Students around the world have been leading protests to prompt their governments to address climate change. A worldwide school strike is planned for later this week. Greta Thunberg, a Swedish teenager widely known for her climate change activism, said on Twitter that at least 82 countries plan to participate in the upcoming protest.

Will British media fail to report the forthcoming school strikes as well as this one?

 

 

 

 

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Desertions are good for Corbyn

This is Richard House’s challenging assertion as anti-Corbyn Labour MPs deserted the party in recent days. He continues:

“It’s too easily forgotten that the deserters are the same people who never accepted Corbyn’s leadership of the party from day one, and who’ve continually done everything possible – eagerly aided by their establishment media friends – to undermine him at every turn, so making his leadership job quite impossible.

“Remember the attempted MPs’ coup led by these people in their unconstitutional attempt to get rid of Corbyn? – this was long before the Labour Party anti-Semitism hysteria had ever been heard of.

“And having failed to displace Corbyn with their spiteful coup attempt, their fall-back was to concoct a carefully choreographed plan: namely, create a hysterical (but fictional) media storm about anti-Semitism; allow it to rage for a few months; then re-kindle it (literally making it up as they went along); and finally, when the fire was raging again, use this as a baseless pretext for splitting the Labour Party so we can have another five years of heartless Tory rule. Establishment job done.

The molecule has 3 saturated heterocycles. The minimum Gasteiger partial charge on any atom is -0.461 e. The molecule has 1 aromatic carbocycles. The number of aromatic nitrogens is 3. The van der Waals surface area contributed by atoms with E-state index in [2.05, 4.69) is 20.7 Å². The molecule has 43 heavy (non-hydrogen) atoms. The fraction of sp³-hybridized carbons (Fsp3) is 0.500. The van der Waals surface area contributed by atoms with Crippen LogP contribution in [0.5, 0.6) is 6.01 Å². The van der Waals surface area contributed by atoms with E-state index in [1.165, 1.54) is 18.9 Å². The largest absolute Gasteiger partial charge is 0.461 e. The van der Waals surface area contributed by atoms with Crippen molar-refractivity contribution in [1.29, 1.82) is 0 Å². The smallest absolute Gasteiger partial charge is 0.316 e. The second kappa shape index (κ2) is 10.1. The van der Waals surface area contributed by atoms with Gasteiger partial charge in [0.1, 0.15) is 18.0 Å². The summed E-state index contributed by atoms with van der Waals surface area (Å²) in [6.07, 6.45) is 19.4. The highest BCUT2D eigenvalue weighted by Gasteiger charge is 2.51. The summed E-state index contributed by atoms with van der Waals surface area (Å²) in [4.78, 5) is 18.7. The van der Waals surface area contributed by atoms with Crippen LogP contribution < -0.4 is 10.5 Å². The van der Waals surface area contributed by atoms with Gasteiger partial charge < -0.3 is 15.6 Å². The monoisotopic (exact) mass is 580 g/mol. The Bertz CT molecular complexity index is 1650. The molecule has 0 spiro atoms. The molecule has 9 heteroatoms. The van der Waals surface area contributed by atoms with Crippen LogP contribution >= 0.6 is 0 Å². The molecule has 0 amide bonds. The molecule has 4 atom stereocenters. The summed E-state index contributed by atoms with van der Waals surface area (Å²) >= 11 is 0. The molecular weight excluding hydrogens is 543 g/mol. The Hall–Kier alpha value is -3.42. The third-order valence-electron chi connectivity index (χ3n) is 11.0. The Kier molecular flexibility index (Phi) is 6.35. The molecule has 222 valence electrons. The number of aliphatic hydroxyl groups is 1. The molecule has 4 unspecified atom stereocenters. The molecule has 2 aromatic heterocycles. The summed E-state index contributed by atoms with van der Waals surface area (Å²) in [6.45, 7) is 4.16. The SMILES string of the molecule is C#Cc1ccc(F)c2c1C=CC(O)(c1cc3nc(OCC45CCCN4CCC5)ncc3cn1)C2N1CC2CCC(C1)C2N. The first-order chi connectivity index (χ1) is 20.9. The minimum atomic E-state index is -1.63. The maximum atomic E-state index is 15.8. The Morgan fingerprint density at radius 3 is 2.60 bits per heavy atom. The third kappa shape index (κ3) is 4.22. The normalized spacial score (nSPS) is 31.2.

“These “courageous” people have discharged their quasi-Tory bidding very well.

“Oh, and of course it’s just a coincidence that these deserters are all virulent Remainers who’ve never accepted the democratic result of the EU referendum, and will continue to do anything possible to reverse it.”

“One thing that May and Corbyn do have in common is that at least they’re trying to stay true to the democratic result of the EU referendum.

He concludes that – rather than having to devote huge amounts of time and energy defending themselves from relentless attacks from ‘serial underminers‘ within their own party – Corbyn and his team can now spend all their time on exposing the nation’s headlong social disintegration under Tory austerity.

 

And above all “inspiring us with their stellar policy portfolio”.o

 

Dr Richard House

Stroud, Gloucestershire

 

Source: Western Daily Press, 25 February 2019, p. 16–17

 

 

 

 

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Farm Groups: No Deal Brexit reckless in the extreme

PRESS RELEASE, 6th March 2019 from Fairness for Farmers in Europe (FFE), an open door federation of farm organisations across GB, the Isle of Man, Ireland north and south.

After their recent meeting in England, the following FFE members supported this statement: Family Farmers Association, Farmers For Action, Irish Creamery & Milk Suppliers Association, Irish Cattle & Sheep Farmers Association, Manx NFU, National Beef Association and Northern Ireland Agricultural Producers Association.